Table 2 Sn and Sp of prediction with sequence and functions (SVM).

Building SIRT1 substrates classifier and application to the known human acetylation sites

We constructed the final prediction SVM models with all known positive samples and negative samples randomly selected from the background set. Significant functional features were enriched based on all positive samples (Supplementary Table S3). The sample size of the background set is much larger than that of positive samples. We found that the selection of different negative sample sets would influence the final prediction results. When we made predictions with classifier which include only one SVM model, the overlap of two prediction results is only 74.24%. To make the prediction results repeatable, we adopted the strategy of multiple models. Each SVM model was built with the same positive sets and different randomly selected negative sets, and the final prediction results were decided by their positive prediction votes. It means that we selected a suitable positive prediction vote as cutoff, and sites with positive prediction votes no less than the cutoff would be predicted as putative candidates. We found that when the classifier included 9 SVM models and 5 of 9 models return positive predictions as the cutoff, the overlap of two predictions reached 90.07%. So, the final classifier adopted 9 models.

Furthermore, we explored different influence from different vote number to prediction performance. With different vote number as cutoffs, we obtained the points on ROC curve (Fig. 4) by the average performance of 100 rounds of evaluation tests. To balance the Sn and Sp, those candidates with no less than 5 of 9 models returning positive predictions were predicted as putative substrates of SIRT1. In addition, users can control the false positive rate by selecting more stringency cutoffs. For example, when we set the cutoff as 9, the Sn and Sp reached 51% and 97% respectively (Supplementary Table S4). Meanwhile, a web server ( was provided for the prediction of SIRT1 substrates to facilitate the users in related fields.

Figure 4

ROC curve of SIRT1 substrates prediction. Points on the curve were calculated with different vote number as cutoff. FPR: false positive rate, TPR: true positive rate.

With the SIRT1 substrate classifier, we firstly screened putative SIRT1 substrates from human acetylation sites downloaded from the PhosphoSitePlus database. After excluding those acetylation sites of the known substrate proteins of SIRT1, 17,572 acetylation sites from 6,338 human proteins were obtained (Supplementary Table S5). With vote number 5 as the threshold, 5,412 sites from 1,590 proteins were predicted as the substrates of SIRT1 (Supplementary Table S6), whose proportion of sites is 30.80%. If our method can discriminate the substrates of SIRT1 from others, then we would expect the proportion of predicted substrates from the acetylation sites are higher than that from the random lysine sites. To test this hypothesis, we randomly selected 19,949 lysine sites from 10,050 proteins (Supplementary Table S7). As for the random set, 3,112 sites from 1,644 proteins were predicted to be the substrates of SIRT1 (Supplementary Table S8), whose proportion of sites is 15.60%. The proportion of predicted substrates generated by the acetylation sites was significantly higher than that generated by the random lysine sites (p-value < 2.2e-16 by Pearson’s Chi-squared test with Yates’ continuity correction). With vote number 9 as the threshold, the proportion of predicted substrates from the acetylation sites were still significantly higher than that from the random lysine sites (23.55% VS 10.76%, p-value < 2.2e-16 by Pearson’s Chi-squared test with Yates’ continuity correction). These results indicated that our method could discriminate the substrates of SIRT1 from others.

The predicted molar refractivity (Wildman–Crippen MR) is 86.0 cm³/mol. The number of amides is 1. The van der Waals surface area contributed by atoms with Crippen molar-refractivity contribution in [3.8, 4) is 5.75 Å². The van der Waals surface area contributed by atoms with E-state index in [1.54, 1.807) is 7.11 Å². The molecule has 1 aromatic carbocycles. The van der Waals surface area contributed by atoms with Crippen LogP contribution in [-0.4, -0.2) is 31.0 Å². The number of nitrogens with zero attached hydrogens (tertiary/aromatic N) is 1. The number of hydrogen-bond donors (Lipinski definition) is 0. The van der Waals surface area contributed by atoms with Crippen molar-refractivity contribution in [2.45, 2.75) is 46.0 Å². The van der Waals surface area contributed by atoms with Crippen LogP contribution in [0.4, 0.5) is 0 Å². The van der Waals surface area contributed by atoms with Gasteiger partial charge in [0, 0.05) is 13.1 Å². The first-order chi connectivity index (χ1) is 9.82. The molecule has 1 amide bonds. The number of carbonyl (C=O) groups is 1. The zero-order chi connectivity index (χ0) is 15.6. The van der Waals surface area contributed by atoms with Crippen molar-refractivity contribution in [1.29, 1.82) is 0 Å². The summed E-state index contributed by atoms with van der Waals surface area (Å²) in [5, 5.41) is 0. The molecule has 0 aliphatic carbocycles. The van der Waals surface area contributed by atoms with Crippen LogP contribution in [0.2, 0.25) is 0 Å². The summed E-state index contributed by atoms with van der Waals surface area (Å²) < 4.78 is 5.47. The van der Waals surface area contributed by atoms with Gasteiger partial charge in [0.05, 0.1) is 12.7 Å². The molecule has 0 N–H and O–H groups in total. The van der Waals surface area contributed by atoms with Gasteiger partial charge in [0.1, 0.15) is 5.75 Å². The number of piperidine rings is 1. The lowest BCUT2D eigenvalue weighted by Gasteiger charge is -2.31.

Performance evaluation with independent dataset and experimental validation

In a previous study, a group of putative SIRT1 substrate sites in mouse were generated by Chen et al.18. Totally 270 SIRT1 substrate proteins that contained lysine sites exhibiting 2-fold change of acetylation level between WT and KO cells were collected (Supplementary Table S9). Those 270 proteins were taken as the putative substrate proteins of SIRT1. After ortholog mapping of those mouse proteins to human by BioMart and excluding those proteins in our positive set, 260 proteins were left. Of those 260 putative SIRT1 substrate proteins by Chen et al., 226 were in the list of the 6,338 human acetylation proteins. Though those 226 putative substrates might contain some indirect substrates of SIRT1, we still expected a significant proportion of those 226 proteins can be classified as the substrates of SIRT1 by our method. As shown in Fig. 5, the overlap between the 1,590 predicted SIRT1 substrates by our method (with the vote number 5 as the cutoff) and the 226 putative SIRT1 substrates by Chen et al. is 107 (p-value < 7.138e-15 by Pearson’s Chi-squared test with Yates’ continuity correction), which revealed that our method is effective in filtering SIRT1 substrates.

Figure 5

Overlap between our prediction results and Chen’s study.